recommended reading

Navy Plans to Beef Up Cyber Workforce

U.S. Navy, Chief of Naval Operations Adm. Jonathan Greenert

U.S. Navy, Chief of Naval Operations Adm. Jonathan Greenert // U.S. Navy

Cyber, shipboard networks and unmanned systems stand out as key Navy technology investments in 2014 and for the next several years, top service officials told a hearing of the House Armed Services Committee on Tuesday.

The Navy requested an operations budget of $22.6 million for its Fleet Cyber Command in 2014, up $2.3 million from 2013. Adm. Jonathan Greenert, chief of naval operations, told the hearing that the service plans to man and train a cyber force increase of about 1,000 personnel by 2016, in addition to the 800 billets realigned in 2013 from other specialties.

Greenert said these cyber specialists will help form 40 computer defense, attack and exploitation teams at the U.S. Cyber Command. The Cyber Command plans to field 100 cyber teams by 2015.

Navy Secretary Ray Mabus told the hearing the service also needs “an equally sophisticated officer corps” to lead cyber forces, backed up by plans to “make the construction of a cybersecurity studies facility at the U.S. Naval Academy a top priority in developing the fiscal 2015 military construction program.”

Greenert said the Navy needs to develop what he termed good cyber “hygiene” by reducing  the number of networks it operates and developing standard networks, an effort supported by the shipboard Consolidated Afloat Networks or CANES project.

The Navy requested a $340.1 million budget for CANES in 2014, down $1 million from 2013, and Greenert said this will help the service equip new amphibious ships used to transport Marine forces. He said CANES will only address part of the need to develop improved communications systems. “We are analyzing the need for upgraded communications on our older amphibious ships and will correct those shortfalls in the near-term,” he said, without providing details.

Mabus said unmanned systems will continue to be key military platforms at sea and ashore and said the Navy and Marines have made significant movement in drone development, including using unmanned MQ-8B Firescout helicopters to support sea and land Marine operations in Afghanistan. The Navy requested $61 million to buy one additional MQ-8B in its 2014 budget.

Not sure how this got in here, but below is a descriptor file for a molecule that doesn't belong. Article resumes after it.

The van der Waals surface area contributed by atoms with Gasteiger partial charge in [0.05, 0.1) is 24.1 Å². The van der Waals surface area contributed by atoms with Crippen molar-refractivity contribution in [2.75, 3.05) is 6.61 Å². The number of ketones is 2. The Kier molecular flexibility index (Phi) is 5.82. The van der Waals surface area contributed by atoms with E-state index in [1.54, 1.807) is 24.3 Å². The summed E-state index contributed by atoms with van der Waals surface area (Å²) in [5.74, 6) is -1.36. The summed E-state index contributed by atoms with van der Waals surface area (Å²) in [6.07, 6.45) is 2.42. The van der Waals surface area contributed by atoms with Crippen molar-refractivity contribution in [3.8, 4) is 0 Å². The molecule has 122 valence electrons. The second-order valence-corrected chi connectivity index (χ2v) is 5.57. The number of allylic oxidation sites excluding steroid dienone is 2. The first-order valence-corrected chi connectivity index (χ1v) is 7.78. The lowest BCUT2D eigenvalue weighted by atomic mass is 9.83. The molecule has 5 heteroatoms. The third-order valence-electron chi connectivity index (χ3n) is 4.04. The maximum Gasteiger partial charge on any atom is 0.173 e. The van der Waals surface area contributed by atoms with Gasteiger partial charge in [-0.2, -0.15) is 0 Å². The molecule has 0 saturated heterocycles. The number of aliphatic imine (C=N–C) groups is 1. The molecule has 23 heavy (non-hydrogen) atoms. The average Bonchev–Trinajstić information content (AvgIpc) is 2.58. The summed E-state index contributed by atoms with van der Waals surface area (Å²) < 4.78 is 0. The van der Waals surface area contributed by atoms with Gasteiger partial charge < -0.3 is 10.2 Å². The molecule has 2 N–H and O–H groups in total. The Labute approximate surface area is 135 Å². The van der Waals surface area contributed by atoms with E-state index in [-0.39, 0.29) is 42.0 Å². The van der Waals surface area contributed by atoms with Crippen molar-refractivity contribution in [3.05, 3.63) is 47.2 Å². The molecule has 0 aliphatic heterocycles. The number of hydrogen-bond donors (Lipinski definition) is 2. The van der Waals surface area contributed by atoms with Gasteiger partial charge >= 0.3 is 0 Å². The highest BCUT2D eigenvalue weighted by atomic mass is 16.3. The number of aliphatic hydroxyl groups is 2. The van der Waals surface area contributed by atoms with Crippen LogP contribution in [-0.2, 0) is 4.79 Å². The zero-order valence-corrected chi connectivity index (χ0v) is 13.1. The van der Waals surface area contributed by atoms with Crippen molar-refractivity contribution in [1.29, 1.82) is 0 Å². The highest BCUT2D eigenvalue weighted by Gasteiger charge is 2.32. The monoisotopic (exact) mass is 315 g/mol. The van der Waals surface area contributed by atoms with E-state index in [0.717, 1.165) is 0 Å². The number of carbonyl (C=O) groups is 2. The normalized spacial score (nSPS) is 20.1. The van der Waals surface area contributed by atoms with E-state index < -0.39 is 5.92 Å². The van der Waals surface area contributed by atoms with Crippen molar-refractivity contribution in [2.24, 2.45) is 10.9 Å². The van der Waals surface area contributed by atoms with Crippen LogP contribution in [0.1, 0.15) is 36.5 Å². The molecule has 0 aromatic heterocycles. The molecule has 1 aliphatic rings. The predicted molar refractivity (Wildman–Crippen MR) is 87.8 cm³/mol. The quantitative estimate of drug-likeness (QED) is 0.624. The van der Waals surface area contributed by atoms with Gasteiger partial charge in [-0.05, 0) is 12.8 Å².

The service also requested $52 million for its version of the Air Force long-range Global Hawk unmanned aerial vehicle, the MQ-4C Triton, which Mabus said will “play a central role in building maritime domain awareness and prosecuting surface targets.”

Threatwatch Alert

Thousands of cyber attacks occur each day

See the latest threats


Close [ x ] More from Nextgov

Thank you for subscribing to newsletters from
We think these reports might interest you:

  • It’s Time for the Federal Government to Embrace Wireless and Mobility

    The United States has turned a corner on the adoption of mobile phones, tablets and other smart devices, outpacing traditional desktop and laptop sales by a wide margin. This issue brief discusses the state of wireless and mobility in federal government and outlines why now is the time to embrace these technologies in government.

  • Featured Content from RSA Conference: Dissed by NIST

    Learn more about the latest draft of the U.S. National Institute of Standards and Technology guidance document on authentication and lifecycle management.

  • A New Security Architecture for Federal Networks

    Federal government networks are under constant attack, and the number of those attacks is increasing. This issue brief discusses today's threats and a new model for the future.

  • Going Agile:Revolutionizing Federal Digital Services Delivery

    Here’s one indication that times have changed: Harriet Tubman is going to be the next face of the twenty dollar bill. Another sign of change? The way in which the federal government arrived at that decision.

  • Software-Defined Networking

    So many demands are being placed on federal information technology networks, which must handle vast amounts of data, accommodate voice and video, and cope with a multitude of highly connected devices while keeping government information secure from cyber threats. This issue brief discusses the state of SDN in the federal government and the path forward.

  • The New IP: Moving Government Agencies Toward the Network of The Future

    Federal IT managers are looking to modernize legacy network infrastructures that are taxed by growing demands from mobile devices, video, vast amounts of data, and more. This issue brief discusses the federal government network landscape, as well as market, financial force drivers for network modernization.


When you download a report, your information may be shared with the underwriters of that document.